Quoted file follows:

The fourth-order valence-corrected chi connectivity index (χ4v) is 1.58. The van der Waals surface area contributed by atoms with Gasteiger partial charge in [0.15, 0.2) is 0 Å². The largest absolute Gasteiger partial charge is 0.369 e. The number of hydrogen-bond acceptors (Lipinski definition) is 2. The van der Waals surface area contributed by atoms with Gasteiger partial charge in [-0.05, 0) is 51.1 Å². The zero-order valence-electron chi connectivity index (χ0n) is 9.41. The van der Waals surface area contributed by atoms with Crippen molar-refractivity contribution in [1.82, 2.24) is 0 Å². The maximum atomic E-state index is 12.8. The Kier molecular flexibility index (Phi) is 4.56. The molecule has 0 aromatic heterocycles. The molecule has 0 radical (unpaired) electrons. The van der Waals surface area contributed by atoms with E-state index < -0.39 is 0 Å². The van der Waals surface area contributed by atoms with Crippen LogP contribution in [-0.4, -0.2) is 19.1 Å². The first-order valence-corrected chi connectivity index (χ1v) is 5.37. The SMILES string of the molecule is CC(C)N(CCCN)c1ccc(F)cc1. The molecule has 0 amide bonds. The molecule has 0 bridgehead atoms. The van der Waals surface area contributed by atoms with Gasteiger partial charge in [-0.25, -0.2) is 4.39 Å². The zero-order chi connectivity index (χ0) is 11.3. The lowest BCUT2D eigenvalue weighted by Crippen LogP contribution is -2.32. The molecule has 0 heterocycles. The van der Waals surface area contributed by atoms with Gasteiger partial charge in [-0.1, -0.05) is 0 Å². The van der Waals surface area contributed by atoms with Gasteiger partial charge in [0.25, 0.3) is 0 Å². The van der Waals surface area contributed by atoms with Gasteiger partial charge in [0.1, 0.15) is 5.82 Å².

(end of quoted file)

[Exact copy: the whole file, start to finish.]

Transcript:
The fourth-order valence-corrected chi connectivity index (χ4v) is 1.58. The van der Waals surface area contributed by atoms with Gasteiger partial charge in [0.15, 0.2) is 0 Å². The largest absolute Gasteiger partial charge is 0.369 e. The number of hydrogen-bond acceptors (Lipinski definition) is 2. The van der Waals surface area contributed by atoms with Gasteiger partial charge in [-0.05, 0) is 51.1 Å². The zero-order valence-electron chi connectivity index (χ0n) is 9.41. The van der Waals surface area contributed by atoms with Crippen molar-refractivity contribution in [1.82, 2.24) is 0 Å². The maximum atomic E-state index is 12.8. The Kier molecular flexibility index (Phi) is 4.56. The molecule has 0 aromatic heterocycles. The molecule has 0 radical (unpaired) electrons. The van der Waals surface area contributed by atoms with E-state index < -0.39 is 0 Å². The van der Waals surface area contributed by atoms with Crippen LogP contribution in [-0.4, -0.2) is 19.1 Å². The first-order valence-corrected chi connectivity index (χ1v) is 5.37. The SMILES string of the molecule is CC(C)N(CCCN)c1ccc(F)cc1. The molecule has 0 amide bonds. The molecule has 0 bridgehead atoms. The van der Waals surface area contributed by atoms with Gasteiger partial charge in [-0.25, -0.2) is 4.39 Å². The zero-order chi connectivity index (χ0) is 11.3. The lowest BCUT2D eigenvalue weighted by Crippen LogP contribution is -2.32. The molecule has 0 heterocycles. The van der Waals surface area contributed by atoms with Gasteiger partial charge in [-0.1, -0.05) is 0 Å². The van der Waals surface area contributed by atoms with Gasteiger partial charge in [0.25, 0.3) is 0 Å². The van der Waals surface area contributed by atoms with Gasteiger partial charge in [0.1, 0.15) is 5.82 Å².